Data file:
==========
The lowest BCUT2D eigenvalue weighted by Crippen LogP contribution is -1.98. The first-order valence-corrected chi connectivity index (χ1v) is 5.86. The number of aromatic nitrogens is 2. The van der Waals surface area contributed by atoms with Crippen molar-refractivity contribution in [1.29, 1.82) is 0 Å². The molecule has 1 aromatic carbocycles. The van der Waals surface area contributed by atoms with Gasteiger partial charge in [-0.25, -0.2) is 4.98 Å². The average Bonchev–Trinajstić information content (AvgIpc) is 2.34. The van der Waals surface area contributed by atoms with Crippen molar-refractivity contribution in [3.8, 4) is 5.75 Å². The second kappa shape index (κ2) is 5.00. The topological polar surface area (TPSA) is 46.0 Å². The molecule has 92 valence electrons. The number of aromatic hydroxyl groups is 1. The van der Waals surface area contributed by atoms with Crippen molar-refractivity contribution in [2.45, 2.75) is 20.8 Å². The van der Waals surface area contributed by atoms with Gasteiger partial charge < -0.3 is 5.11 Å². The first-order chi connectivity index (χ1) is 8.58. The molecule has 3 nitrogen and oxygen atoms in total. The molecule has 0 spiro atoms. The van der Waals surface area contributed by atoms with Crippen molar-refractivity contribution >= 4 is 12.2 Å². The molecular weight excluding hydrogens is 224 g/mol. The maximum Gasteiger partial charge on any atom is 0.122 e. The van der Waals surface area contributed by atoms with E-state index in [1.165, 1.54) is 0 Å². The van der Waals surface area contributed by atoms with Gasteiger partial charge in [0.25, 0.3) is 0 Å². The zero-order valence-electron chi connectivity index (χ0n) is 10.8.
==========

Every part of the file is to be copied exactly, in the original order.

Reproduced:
The lowest BCUT2D eigenvalue weighted by Crippen LogP contribution is -1.98. The first-order valence-corrected chi connectivity index (χ1v) is 5.86. The number of aromatic nitrogens is 2. The van der Waals surface area contributed by atoms with Crippen molar-refractivity contribution in [1.29, 1.82) is 0 Å². The molecule has 1 aromatic carbocycles. The van der Waals surface area contributed by atoms with Gasteiger partial charge in [-0.25, -0.2) is 4.98 Å². The average Bonchev–Trinajstić information content (AvgIpc) is 2.34. The van der Waals surface area contributed by atoms with Crippen molar-refractivity contribution in [3.8, 4) is 5.75 Å². The second kappa shape index (κ2) is 5.00. The topological polar surface area (TPSA) is 46.0 Å². The molecule has 92 valence electrons. The number of aromatic hydroxyl groups is 1. The van der Waals surface area contributed by atoms with Crippen molar-refractivity contribution in [2.45, 2.75) is 20.8 Å². The van der Waals surface area contributed by atoms with Gasteiger partial charge < -0.3 is 5.11 Å². The first-order chi connectivity index (χ1) is 8.58. The molecule has 3 nitrogen and oxygen atoms in total. The molecule has 0 spiro atoms. The van der Waals surface area contributed by atoms with Crippen molar-refractivity contribution >= 4 is 12.2 Å². The molecular weight excluding hydrogens is 224 g/mol. The maximum Gasteiger partial charge on any atom is 0.122 e. The van der Waals surface area contributed by atoms with E-state index in [1.165, 1.54) is 0 Å². The van der Waals surface area contributed by atoms with Gasteiger partial charge in [0.25, 0.3) is 0 Å². The zero-order valence-electron chi connectivity index (χ0n) is 10.8.